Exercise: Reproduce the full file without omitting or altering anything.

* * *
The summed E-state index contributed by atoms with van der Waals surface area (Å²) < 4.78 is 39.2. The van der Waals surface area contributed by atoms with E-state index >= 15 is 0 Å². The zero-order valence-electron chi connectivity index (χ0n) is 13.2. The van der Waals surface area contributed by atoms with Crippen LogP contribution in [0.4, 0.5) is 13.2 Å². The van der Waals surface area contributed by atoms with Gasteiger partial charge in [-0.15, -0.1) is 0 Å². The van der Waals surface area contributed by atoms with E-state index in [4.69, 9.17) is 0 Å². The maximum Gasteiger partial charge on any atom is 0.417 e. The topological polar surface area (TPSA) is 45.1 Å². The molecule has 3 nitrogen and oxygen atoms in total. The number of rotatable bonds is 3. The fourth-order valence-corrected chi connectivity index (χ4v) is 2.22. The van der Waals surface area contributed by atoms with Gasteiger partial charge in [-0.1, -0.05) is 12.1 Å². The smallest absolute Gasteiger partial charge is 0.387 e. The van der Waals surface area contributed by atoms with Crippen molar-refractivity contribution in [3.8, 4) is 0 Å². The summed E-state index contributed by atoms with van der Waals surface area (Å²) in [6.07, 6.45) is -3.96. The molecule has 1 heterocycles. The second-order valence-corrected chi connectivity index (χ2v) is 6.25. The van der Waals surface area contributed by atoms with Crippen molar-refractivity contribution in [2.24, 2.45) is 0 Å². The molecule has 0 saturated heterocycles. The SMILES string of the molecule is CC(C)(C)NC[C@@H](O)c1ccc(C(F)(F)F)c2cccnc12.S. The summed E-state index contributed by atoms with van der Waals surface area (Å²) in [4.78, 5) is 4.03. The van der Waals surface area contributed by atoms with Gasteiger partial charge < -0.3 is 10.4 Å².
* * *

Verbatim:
The summed E-state index contributed by atoms with van der Waals surface area (Å²) < 4.78 is 39.2. The van der Waals surface area contributed by atoms with E-state index >= 15 is 0 Å². The zero-order valence-electron chi connectivity index (χ0n) is 13.2. The van der Waals surface area contributed by atoms with Crippen LogP contribution in [0.4, 0.5) is 13.2 Å². The van der Waals surface area contributed by atoms with Gasteiger partial charge in [-0.15, -0.1) is 0 Å². The van der Waals surface area contributed by atoms with E-state index in [4.69, 9.17) is 0 Å². The maximum Gasteiger partial charge on any atom is 0.417 e. The topological polar surface area (TPSA) is 45.1 Å². The molecule has 3 nitrogen and oxygen atoms in total. The number of rotatable bonds is 3. The fourth-order valence-corrected chi connectivity index (χ4v) is 2.22. The van der Waals surface area contributed by atoms with Gasteiger partial charge in [-0.1, -0.05) is 12.1 Å². The smallest absolute Gasteiger partial charge is 0.387 e. The van der Waals surface area contributed by atoms with Crippen molar-refractivity contribution in [3.8, 4) is 0 Å². The summed E-state index contributed by atoms with van der Waals surface area (Å²) in [6.07, 6.45) is -3.96. The molecule has 1 heterocycles. The second-order valence-corrected chi connectivity index (χ2v) is 6.25. The van der Waals surface area contributed by atoms with Crippen molar-refractivity contribution in [2.24, 2.45) is 0 Å². The molecule has 0 saturated heterocycles. The SMILES string of the molecule is CC(C)(C)NC[C@@H](O)c1ccc(C(F)(F)F)c2cccnc12.S. The summed E-state index contributed by atoms with van der Waals surface area (Å²) in [4.78, 5) is 4.03. The van der Waals surface area contributed by atoms with Gasteiger partial charge < -0.3 is 10.4 Å².